Elevating the engineer’s role
Fire and life safety engineers have never been more important as they design today’s schools. The ability to communicate also ranks highly among consultants. Here’s a look at how to enhance both of these skills.
The change in season always reminds me of two things: school and the need to reconnect with people.
The first topic, school, is frequently top-of-mind for anyone with children, or for engineers who design fire and life safety systems. The need for safer schools has been emphasized many times over the past year, although there is no simple answer to the ongoing safety dilemma of school shootings, which continues to plague our schools. So engineers do what they can to make the buildings as safe as possible.
This topic is covered in the articles “Fire protection changes in schools” and “Protecting our schools,” respectively. K-12 schools and college and university campuses have never had a more defined role in keeping the nation’s students safe, and the changes in fire protection and security requirements should be reviewed carefully.
To further muddy the waters, schools are not solely classrooms and gymnasiums; many buildings are becoming multi-use facilities with complexities for which engineers must design. My own high school, for example, has several new buildings that include more than classrooms—they house theaters, event spaces, and high-tech teaching labs.
According to the 2015 Fire & Life Safety study completed earlier this year, 52% of respondents specify, design, or make product selections in college/university buildings; 37% have the same responsibility in K-12 schools. Rightfully so, 99% of respondents said that product quality of fire/life safety products is of utmost importance in design. For more information about fire and life safety, visit www.csemag.com/2015FireLifeSafety.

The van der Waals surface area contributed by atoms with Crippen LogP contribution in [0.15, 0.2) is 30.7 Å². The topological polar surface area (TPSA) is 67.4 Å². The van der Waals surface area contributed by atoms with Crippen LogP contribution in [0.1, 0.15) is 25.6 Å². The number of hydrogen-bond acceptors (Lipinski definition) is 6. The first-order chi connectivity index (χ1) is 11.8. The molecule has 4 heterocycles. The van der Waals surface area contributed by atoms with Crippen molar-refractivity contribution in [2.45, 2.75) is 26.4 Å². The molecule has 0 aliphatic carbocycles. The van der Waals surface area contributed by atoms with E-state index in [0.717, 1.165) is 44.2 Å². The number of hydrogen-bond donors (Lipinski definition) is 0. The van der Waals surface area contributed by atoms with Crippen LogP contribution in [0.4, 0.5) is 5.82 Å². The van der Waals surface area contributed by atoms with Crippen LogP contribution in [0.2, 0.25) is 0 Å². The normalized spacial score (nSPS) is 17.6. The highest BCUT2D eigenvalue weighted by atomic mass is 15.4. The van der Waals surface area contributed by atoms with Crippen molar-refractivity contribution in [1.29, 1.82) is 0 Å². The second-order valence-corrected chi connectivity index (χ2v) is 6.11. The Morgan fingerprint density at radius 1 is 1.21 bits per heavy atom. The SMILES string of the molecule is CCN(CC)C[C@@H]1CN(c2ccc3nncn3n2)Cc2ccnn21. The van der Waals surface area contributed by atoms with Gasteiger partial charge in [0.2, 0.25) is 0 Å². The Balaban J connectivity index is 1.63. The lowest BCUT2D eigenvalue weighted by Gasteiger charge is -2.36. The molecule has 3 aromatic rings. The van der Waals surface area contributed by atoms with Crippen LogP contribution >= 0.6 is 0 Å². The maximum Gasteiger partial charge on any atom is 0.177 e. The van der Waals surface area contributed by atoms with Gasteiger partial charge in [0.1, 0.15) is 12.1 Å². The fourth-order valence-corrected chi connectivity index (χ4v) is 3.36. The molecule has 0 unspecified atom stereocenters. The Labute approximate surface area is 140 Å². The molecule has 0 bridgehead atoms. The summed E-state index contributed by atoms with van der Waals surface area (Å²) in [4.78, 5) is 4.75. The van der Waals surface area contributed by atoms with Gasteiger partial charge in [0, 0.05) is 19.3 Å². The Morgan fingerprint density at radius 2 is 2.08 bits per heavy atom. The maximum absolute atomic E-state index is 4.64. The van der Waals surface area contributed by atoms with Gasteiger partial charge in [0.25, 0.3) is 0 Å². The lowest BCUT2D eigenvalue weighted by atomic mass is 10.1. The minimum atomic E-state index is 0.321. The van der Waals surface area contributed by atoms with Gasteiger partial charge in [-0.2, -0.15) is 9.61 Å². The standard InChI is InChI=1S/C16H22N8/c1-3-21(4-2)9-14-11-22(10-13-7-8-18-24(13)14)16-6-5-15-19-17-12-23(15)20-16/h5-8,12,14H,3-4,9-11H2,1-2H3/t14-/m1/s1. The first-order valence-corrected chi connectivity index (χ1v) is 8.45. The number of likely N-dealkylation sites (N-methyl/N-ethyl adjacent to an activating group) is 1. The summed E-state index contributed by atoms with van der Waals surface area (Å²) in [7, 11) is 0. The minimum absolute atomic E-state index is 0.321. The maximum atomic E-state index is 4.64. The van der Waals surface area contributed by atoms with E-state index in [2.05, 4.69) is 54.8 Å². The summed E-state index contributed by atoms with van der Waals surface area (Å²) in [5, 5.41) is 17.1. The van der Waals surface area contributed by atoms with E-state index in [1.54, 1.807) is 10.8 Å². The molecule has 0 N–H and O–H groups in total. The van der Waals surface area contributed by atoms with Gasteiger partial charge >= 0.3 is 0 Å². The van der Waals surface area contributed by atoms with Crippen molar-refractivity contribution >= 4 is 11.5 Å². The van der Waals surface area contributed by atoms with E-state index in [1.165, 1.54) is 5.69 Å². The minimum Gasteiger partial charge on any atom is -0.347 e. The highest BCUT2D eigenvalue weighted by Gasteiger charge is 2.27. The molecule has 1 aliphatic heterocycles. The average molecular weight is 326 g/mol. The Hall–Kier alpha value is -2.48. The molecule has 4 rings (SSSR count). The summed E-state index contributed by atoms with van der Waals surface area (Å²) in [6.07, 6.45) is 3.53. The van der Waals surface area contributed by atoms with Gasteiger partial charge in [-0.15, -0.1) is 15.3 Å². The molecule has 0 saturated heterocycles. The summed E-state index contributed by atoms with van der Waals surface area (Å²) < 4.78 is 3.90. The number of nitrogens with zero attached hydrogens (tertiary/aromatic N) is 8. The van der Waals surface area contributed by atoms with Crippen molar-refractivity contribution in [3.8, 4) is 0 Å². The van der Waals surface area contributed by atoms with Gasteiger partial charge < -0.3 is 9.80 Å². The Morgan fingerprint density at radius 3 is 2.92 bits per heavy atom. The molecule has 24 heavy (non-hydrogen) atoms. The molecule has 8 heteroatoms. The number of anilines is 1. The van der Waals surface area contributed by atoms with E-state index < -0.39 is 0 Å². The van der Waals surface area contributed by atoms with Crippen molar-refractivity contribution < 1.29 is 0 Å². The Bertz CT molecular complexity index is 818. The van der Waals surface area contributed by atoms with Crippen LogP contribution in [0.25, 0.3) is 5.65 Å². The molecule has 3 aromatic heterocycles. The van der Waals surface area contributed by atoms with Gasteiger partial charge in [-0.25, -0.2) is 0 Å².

Reconnecting with people also is important this time of year, especially as we review accomplishments from the past year and look ahead to 2016. In a brief conversation I had with a young engineer at the 40 Under 40 awards event, we talked about the personal connection made with clients and colleagues as one of the most important parts of being a consultant. Technical prowess aside, without the ability to communicate, the consultant’s role is ineffective.
To help build communication skills, the Career Smart column and the Future of Engineering article both point to interpersonal skills required by professionals to succeed in this industry. The need to reconnect on a personal and professional level is vital to the success of a project, or to the overall accomplishments of a firm.
Written communication—in the pages of a magazine or in an online exclusive—also allows building professionals to enhance their communication skills. If you are interested in working with the Consulting-Specifying Engineer editorial team on a technical article, boost your presence in the industry by contributing. Connect with me about your ideas at email@example.com.